“Artificial life, the stuff of dreams and nightmares, has arrived.” So proclaimed The Economist on May 20th, after a team of scientists headed by J. Craig Venter  announced that it had replaced the natural DNA in a bacterial cell with DNA they had artificially synthesized. According to University of Pennsylvania philosopher and bioethicist Arthur Caplan, “Venter and his colleagues have shown that the material world can be manipulated to produce what we recognize as life. In doing so they bring to an end a debate about the nature of life that has lasted thousands of years. Their achievement undermines a fundamental belief about the nature of life that is likely to prove as momentous to our view of ourselves Read More ›
While my chapter in Signature of Controversy responding to Stephen Matheson’s review of Signature in the Cell deals with a variety of issues, I’d like to boil it down to two or three which I feel are the most important topics. Why are they the most important? Because it’s on these topics that Matheson engages in the most name-calling, and where Matheson also happens to be the most wrong. (Is there a reason why evolutionists so often increase the ad hominem attacks when their case is weak?) With that, here’s a condensed and abridged version of my response to Matheson: What would you get if you crossed a snarky pro-evolution blog like Panda’s Thumb with a passionate defender of theistic Read More ›
Critics of intelligent design often try to dismiss the theory as not worth addressing, as a question already settled, even as being too boring to countenance. Then they spend an amazing amount of energy trying to refute it. The very evidence of the ongoing debate sparked by Stephen Meyer’s Signature in the Cell should silence that tired trope that there is no controversy over evolution and intelligent design. That controversy has reached a fever-pitch in less than a year since the book’s first release, marking Meyer’s volume as a book serious Darwinists must deal with. And dealt with it, they haven’t — in their responses, some critics have misread it, while others have simply failed to read it at all. Read More ›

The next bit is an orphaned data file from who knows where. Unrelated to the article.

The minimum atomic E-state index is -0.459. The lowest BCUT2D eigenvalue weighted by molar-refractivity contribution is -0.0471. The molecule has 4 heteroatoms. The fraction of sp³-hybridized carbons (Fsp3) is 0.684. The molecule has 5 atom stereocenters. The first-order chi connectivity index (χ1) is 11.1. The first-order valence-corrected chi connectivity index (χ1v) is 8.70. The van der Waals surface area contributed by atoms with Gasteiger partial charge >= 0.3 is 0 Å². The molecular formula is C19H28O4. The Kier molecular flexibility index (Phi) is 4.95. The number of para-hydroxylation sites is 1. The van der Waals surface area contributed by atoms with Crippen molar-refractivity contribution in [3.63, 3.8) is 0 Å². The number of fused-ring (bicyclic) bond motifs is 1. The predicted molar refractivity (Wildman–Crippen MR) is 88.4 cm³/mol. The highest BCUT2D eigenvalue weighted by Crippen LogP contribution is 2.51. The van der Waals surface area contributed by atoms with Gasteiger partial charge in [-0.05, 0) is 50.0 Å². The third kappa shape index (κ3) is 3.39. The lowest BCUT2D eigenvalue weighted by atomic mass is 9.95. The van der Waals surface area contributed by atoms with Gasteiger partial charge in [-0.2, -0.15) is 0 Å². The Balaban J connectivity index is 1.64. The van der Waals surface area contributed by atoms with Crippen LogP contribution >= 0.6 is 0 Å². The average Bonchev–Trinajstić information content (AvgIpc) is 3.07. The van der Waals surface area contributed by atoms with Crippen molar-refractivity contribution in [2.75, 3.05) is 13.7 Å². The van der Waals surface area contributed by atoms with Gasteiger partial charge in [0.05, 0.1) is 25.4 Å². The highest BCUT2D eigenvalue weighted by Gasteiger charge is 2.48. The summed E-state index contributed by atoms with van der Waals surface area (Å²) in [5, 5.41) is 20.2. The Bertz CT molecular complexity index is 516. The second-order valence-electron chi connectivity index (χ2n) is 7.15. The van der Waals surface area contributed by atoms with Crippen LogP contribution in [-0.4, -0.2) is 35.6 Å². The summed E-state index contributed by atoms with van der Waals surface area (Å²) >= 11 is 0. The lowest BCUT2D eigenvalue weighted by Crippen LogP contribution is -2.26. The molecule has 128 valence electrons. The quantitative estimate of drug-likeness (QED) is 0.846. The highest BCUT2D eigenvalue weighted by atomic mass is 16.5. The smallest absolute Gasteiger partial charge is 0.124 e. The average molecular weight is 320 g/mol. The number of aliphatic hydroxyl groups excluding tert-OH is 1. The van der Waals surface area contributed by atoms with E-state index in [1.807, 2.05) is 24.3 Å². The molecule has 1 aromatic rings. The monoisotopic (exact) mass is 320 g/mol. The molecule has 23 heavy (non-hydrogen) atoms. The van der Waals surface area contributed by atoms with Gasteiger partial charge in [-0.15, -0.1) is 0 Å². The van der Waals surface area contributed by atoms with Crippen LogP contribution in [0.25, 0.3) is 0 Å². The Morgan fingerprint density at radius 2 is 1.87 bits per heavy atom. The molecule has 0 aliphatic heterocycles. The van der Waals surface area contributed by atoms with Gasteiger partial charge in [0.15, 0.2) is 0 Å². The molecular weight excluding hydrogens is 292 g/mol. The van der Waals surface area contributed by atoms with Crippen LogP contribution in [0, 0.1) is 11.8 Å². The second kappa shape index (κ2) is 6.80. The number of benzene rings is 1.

Q: Which Steve said design is an excellent and irrefutable explanation? Hint: He didn’t write Signature in the Cell. This incredible interaction came at last Friday night’s presentation of Signature in the Cell by Stephen Meyer at Biola University in front of 1,400 attendees and hundreds more watching the event streamed live on the internet. In a panel discussion after his lecture, Meyer met two of his critics head-on, one of whom essentially conceded that intelligent design is a better explanation than an unguided process like Darwinian evolution. The critics were Steve Matheson, a theistic evolutionist from Calvin College, and Arthur Hunt a Darwinist and biologist from the University of Kentucky. Both have written critically of SITC and intelligent design Read More ›
Even if you can’t make it to the free Signature in the Cell event in Southern California this Friday, you’re in luck. Biola University will be broadcasting the event with Stephen Meyer live for a fee. According to the website: The broadcast fee helps subsidize the cost of the event, and the cost of producing and hosting the video broadcast. It is intendend primarily for large groups and we hope you choose to view it in a group to foster discussion about this topic. Discussion groups, interested friends, churches, families and individuals are encouraged to participate in the broadcast on Friday at 7pm PDT. Go here for system requirements (a computer with high-speed internet) and ordering information.